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Brotherhoods and Sacred Sounds

Next Saturday night we are so very proud to host two of the most astonishingly talented and deeply generous artists in modern American music— pedal-steel guitar player, bandleader and producer Robert Randolph and multi-instrumentalist and trance-blues progenitor Otis Taylor.

Both of these artists are releasing albums this month that harness their distinct artistry in honor of musical collaborators who have greatly inspired them.

“Robert Randolph presents The Slide Brothers” hits stores next Tuesday. It is the first album for the enduring and beloved Slide Brothers–Calvin Cooke, Chuck Campbell, Darick Campbell and Aubrey Ghent, each of whom was raised worshiping and performing “Sacred Steel” in The Church of the Living God. They were an ad hoc family, traveling and learning from the other dominions in their communities in cities from Nashville to Chicago to Newark. They’ll join us here in Royce Hall with Randolph as part of a triumphant tour in support of their first-ever studio release, decades in the making.

Since hitting the scene in 2000, Randolph himself has been instrumental in proselytizing the Sacred Steel tradition to modern audiences with his engaging Family Band.

He counts The Slide Brothers as a major influence and an inspiration.

“I was born with these guys,” Randolph says. “I look to them the same way I look to blues greats like Muddy Waters and Robert Johnson. Aubrey Ghent and Henry Nelson, Aubrey’s dad, and The Campbell Brothers; they all shaped this Sacred Steel tradition inside the churches but they weren’t allowed to leave the church until now.”

The Slide Brothers’ album includes 11 tracks and features some of the most dynamic electric slide guitar playing ever recorded. Inspired by Randolph to finally emerge beyond their respected positions within the Sacred Dteel community, the Slide Brothers tackle rock, funk and even the deepest blues with a ferocity that will startle fans of Duane Allman, Derek Trucks and even Muddy Waters.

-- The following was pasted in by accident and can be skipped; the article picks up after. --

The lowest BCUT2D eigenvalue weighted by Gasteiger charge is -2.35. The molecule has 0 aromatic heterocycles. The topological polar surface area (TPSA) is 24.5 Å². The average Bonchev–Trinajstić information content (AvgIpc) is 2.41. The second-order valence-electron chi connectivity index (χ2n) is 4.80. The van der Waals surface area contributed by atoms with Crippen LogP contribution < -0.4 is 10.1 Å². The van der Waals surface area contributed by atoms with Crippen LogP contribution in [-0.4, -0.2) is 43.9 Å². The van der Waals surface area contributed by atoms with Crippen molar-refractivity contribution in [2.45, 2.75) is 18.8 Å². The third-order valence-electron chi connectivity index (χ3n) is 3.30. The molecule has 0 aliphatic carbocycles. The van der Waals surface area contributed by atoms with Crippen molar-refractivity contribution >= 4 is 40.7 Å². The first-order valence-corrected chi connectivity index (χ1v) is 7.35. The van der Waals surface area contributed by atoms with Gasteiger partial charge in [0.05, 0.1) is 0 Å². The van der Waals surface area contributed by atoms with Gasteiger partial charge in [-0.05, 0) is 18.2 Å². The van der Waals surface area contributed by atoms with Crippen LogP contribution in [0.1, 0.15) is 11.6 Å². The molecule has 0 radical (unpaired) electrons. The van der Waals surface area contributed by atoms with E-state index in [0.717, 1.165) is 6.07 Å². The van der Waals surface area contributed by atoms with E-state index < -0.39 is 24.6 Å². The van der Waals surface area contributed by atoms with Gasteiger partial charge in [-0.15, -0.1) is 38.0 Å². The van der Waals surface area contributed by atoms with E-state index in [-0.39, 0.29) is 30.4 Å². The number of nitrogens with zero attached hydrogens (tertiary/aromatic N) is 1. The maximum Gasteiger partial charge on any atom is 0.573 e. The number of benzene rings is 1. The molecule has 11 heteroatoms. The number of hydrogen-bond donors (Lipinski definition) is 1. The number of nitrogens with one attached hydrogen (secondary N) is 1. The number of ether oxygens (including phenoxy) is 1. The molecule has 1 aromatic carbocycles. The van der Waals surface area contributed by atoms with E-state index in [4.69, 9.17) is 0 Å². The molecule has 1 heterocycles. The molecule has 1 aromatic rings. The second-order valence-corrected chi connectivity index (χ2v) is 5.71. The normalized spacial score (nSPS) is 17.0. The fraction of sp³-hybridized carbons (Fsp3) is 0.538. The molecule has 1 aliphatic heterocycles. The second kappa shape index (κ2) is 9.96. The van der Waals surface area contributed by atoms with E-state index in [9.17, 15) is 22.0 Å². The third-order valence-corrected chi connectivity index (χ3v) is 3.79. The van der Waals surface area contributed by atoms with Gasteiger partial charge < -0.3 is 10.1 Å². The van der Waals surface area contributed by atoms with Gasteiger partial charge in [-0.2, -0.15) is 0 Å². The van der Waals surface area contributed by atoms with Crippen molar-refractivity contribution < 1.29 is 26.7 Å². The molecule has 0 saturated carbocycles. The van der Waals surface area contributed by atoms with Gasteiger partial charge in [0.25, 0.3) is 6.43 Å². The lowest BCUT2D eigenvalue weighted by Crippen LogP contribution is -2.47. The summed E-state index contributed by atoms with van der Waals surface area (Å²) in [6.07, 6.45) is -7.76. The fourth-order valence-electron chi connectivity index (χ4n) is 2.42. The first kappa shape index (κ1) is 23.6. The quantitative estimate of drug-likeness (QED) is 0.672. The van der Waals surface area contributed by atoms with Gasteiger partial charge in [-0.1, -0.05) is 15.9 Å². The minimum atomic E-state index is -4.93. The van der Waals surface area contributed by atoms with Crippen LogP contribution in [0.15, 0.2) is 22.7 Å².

The Slide Brothers shift easily between genres, incorporating both traditional gospel repertoire as well as and secular material. To underscore the album’s diversity, a stirring instrumental version of the spiritual classic “Wade in the Water,” is followed by a vibrant and bluesy cover of Fatboy Slim’s 1999 trip hop hit “Praise You” (featuring vocals by blues queen Shemekia Copeland and backing by Robert Randolph & the Family Band). Jimmy Carter of the famed Blind Boys Of Alabama joins Aubrey Ghent to provide lead vocals for “My Sweet Lord.”

“It has long been a vision of all of ours to be able to this,” says Chuck Campbell. “Robert was able to pull together the top steel players from different generations. It is truly an honor to be a part of album that brings together so many wonderful people such as [Jimi Hendrix bassist] Billy Cox, Shemekia Copeland, and the Blind Boys Of Alabama. Instead of us meeting at a church convention we were able to get everyone together in a recording studio to play secular songs and religious songs with the same conviction. We feel blessed that we have finally been able to do this.”

Meanwhile, on Feb. 12, Otis Taylor’s 13th album arrived with “My World is Gone.” With his powerful and unique blend of roots music and narrative poetry, Taylor explores the struggles of Native Americans, with contributions from guitar virtuoso Mato Nanji, frontman of American blues-rock band Indigenous.

The central theme of “My World Is Gone” was fueled by Nanji.

“Mato inspired the entire direction of this album,” Taylor said. “We were talking about history backstage at a Jimi Hendrix tribute concert that Mato had just played, and, in reference to his people, the Native American Nakota Nation, he said ‘My world is gone.’ The simplicity and honesty of those four words was so heavy, I knew what I had to write about.”

Taylor had already begun composing new tunes with other themes for his follow-up to 2012’s critically heralded Contraband. Three of those — “Green Apples,” “Gangster and Iztatoz Chauffeur” and “Coming With Crosses” — appear on “My World Is Gone.”

But inspired by Nanji — who also plays electric and acoustic guitars on six tracks and joins Taylor on vocals for several songs — and by his own understanding of Native American culture developed in part through dealing in Indian art as a young man, Taylor embarked on a soul-searching journey into the past and present, and into the psyche, of America’s indigenous people.

“I’ve written songs about slavery, but here in America that’s considered part of the past,” Taylor explains. “What’s happened and what’s happening to Native Americans is still going on. A lot of people forget that. This is a reminder.”